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Melissa's Nutrition Tips - October 2014

Marathon nutrition

For the many Kiwis pounding the pavements in preparation for this year’s Auckland Marathon, go-time is approaching. When training for an endurance event, it’s important to properly fuel your body so you can make it to the start line and get the most out of race day.

I’ve seen many marathon runners as clients and the stress they put their bodies through is mind-boggling. The majority of these people don’t eat to fuel their body, which is why they endure injury after injury – as well as extreme exhaustion and muscle catabolism (break down). When running, swimming or cycling in a 5/10/20km+ marathon, you need enough in the ‘tank’ to get you all the way to the finish line.

Here is a sample of what to eat when training for a marathon:

Three weeks prior to a long run
Start introducing complex carbohydrates a few weeks before a marathon to build up your energy stores for the big day – ie. brown rice, brown pasta, sweet potato, rye bread, etc. Team these slow-releasing carbs with lean protein to fuel muscles – try lean lamb, beef, chicken, or turkey.

Three to four hours before a long run
Eat a meal that’s high in complex carbohydrates, moderate in protein and low in fat:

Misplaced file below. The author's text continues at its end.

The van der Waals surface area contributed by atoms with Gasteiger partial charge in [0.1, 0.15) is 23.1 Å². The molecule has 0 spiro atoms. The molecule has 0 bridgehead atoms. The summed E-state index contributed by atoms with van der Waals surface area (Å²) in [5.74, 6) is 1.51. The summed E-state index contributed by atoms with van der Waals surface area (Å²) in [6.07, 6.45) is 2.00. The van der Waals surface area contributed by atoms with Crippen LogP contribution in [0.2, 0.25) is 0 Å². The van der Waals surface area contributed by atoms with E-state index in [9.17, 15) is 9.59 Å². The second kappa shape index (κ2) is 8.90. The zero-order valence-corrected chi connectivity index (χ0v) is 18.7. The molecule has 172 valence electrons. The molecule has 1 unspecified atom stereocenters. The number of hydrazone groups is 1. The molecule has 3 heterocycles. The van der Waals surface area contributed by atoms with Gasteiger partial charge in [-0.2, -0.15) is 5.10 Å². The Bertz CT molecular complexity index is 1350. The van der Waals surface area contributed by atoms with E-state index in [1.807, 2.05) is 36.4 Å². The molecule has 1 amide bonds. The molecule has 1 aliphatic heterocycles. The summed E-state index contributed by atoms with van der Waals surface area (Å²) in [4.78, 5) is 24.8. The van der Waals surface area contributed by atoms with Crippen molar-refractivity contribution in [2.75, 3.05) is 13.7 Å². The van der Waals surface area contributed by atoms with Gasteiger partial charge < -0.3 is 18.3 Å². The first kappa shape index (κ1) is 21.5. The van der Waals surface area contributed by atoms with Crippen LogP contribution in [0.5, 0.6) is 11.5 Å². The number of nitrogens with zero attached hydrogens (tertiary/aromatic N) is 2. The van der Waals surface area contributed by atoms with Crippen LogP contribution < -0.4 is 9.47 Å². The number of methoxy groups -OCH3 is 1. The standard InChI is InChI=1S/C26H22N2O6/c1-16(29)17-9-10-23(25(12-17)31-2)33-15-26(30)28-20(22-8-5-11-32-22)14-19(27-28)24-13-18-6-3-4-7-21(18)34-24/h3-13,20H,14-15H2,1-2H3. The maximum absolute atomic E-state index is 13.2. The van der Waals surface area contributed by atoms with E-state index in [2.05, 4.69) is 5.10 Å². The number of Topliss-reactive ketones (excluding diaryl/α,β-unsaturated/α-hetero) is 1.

• Porridge with fruit and natural protein powder
• Lean chicken and sweet potato
• Brown rice with chicken rissoles
• Lean meat and salad on a rye bread sandwich or wrap.


One to two hours before a long run
Have a lighter meal:
• Natural protein shake / smoothie with fruit
• Natural sports bar (not containing nuts, as they have a high fat content)
• Greek yoghurt with fruit
• Grilled chicken breast and sweet potato.

During a long run
Take quick-releasing, high carbohydrate sources during a long run to replenish glycogen stores:
• Sports hydration gels (Endura)
• Sports drinks
• Bananas
• Oranges
• Honey.

At least 30 minutes after a run
Eat a good-quality protein and high carbohydrate source for optimal recovery:
• Organic low-fat chocolate milk (or home-made chocolate milk with cocoa/cacao and honey as it has a good balance of protein and carbohydrates)
• Protein smoothie with fruit
• Cottage cheese and baked potato
• Cooked chicken with vegetables – baked in oven
• Protein pancakes.


At least one to two hours after a run
• Lean meat (beef, lamb, chicken or turkey) with salad
• Wholegrain pasta with veggies and tuna
• Lean meat (beef, lamb, chicken, pork or turkey) with steamed veggies.

Take electrolytes immediately after the run and every three to four hours for about 24 hours afterwards to help restore fluid loss from the marathon/long run.

Melissa Hartshorn
BHSc Nut. Med.

3/10 & 9/10 Wellington Street, Howick, Auckland
T 09 950 6801 F 09 950 6802
Melissa's Nutrition Tips - October 2014